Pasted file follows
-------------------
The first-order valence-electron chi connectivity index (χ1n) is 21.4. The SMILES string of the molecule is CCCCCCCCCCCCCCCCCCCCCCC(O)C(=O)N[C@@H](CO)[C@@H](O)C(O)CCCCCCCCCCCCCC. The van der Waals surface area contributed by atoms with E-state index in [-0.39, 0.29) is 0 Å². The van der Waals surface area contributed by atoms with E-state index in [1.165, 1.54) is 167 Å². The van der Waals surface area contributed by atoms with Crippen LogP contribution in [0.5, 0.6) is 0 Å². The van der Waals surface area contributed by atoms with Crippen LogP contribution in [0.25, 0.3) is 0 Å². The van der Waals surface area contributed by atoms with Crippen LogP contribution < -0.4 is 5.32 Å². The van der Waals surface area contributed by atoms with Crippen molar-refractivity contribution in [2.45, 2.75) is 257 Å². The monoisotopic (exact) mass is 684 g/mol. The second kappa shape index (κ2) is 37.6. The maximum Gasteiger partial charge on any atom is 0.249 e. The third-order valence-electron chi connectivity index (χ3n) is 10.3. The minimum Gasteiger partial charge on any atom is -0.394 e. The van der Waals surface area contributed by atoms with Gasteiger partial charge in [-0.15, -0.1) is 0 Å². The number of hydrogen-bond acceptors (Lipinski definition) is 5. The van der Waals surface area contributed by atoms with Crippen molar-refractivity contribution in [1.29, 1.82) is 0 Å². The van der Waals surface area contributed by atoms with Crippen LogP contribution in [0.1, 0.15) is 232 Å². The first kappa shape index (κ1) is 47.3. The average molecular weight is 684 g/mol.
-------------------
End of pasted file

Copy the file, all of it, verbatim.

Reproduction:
The first-order valence-electron chi connectivity index (χ1n) is 21.4. The SMILES string of the molecule is CCCCCCCCCCCCCCCCCCCCCCC(O)C(=O)N[C@@H](CO)[C@@H](O)C(O)CCCCCCCCCCCCCC. The van der Waals surface area contributed by atoms with E-state index in [-0.39, 0.29) is 0 Å². The van der Waals surface area contributed by atoms with E-state index in [1.165, 1.54) is 167 Å². The van der Waals surface area contributed by atoms with Crippen LogP contribution in [0.5, 0.6) is 0 Å². The van der Waals surface area contributed by atoms with Crippen LogP contribution in [0.25, 0.3) is 0 Å². The van der Waals surface area contributed by atoms with Crippen LogP contribution < -0.4 is 5.32 Å². The van der Waals surface area contributed by atoms with Crippen molar-refractivity contribution in [2.45, 2.75) is 257 Å². The monoisotopic (exact) mass is 684 g/mol. The second kappa shape index (κ2) is 37.6. The maximum Gasteiger partial charge on any atom is 0.249 e. The third-order valence-electron chi connectivity index (χ3n) is 10.3. The minimum Gasteiger partial charge on any atom is -0.394 e. The van der Waals surface area contributed by atoms with Gasteiger partial charge in [-0.15, -0.1) is 0 Å². The number of hydrogen-bond acceptors (Lipinski definition) is 5. The van der Waals surface area contributed by atoms with Crippen molar-refractivity contribution in [1.29, 1.82) is 0 Å². The van der Waals surface area contributed by atoms with Crippen LogP contribution in [0.1, 0.15) is 232 Å². The first kappa shape index (κ1) is 47.3. The average molecular weight is 684 g/mol.